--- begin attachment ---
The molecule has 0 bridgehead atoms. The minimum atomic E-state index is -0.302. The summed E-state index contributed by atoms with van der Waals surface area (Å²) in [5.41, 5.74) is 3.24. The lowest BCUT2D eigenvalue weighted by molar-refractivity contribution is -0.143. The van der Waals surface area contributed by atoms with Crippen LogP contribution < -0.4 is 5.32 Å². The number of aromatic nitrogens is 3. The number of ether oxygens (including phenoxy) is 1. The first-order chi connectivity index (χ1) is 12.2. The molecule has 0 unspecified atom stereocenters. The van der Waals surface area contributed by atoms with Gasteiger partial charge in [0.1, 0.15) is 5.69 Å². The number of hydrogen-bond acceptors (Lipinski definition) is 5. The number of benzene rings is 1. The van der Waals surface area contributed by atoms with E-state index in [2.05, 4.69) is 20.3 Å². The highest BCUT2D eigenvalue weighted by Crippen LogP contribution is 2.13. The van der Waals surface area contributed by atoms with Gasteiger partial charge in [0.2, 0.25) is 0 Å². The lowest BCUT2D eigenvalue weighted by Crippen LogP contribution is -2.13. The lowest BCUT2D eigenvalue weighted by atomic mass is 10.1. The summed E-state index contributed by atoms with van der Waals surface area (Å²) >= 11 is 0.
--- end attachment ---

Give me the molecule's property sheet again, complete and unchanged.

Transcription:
The molecule has 0 bridgehead atoms. The minimum atomic E-state index is -0.302. The summed E-state index contributed by atoms with van der Waals surface area (Å²) in [5.41, 5.74) is 3.24. The lowest BCUT2D eigenvalue weighted by molar-refractivity contribution is -0.143. The van der Waals surface area contributed by atoms with Crippen LogP contribution < -0.4 is 5.32 Å². The number of aromatic nitrogens is 3. The number of ether oxygens (including phenoxy) is 1. The first-order chi connectivity index (χ1) is 12.2. The molecule has 0 unspecified atom stereocenters. The van der Waals surface area contributed by atoms with Gasteiger partial charge in [0.1, 0.15) is 5.69 Å². The number of hydrogen-bond acceptors (Lipinski definition) is 5. The number of benzene rings is 1. The van der Waals surface area contributed by atoms with E-state index in [2.05, 4.69) is 20.3 Å². The highest BCUT2D eigenvalue weighted by Crippen LogP contribution is 2.13. The van der Waals surface area contributed by atoms with Gasteiger partial charge in [0.2, 0.25) is 0 Å². The lowest BCUT2D eigenvalue weighted by Crippen LogP contribution is -2.13. The lowest BCUT2D eigenvalue weighted by atomic mass is 10.1. The summed E-state index contributed by atoms with van der Waals surface area (Å²) >= 11 is 0.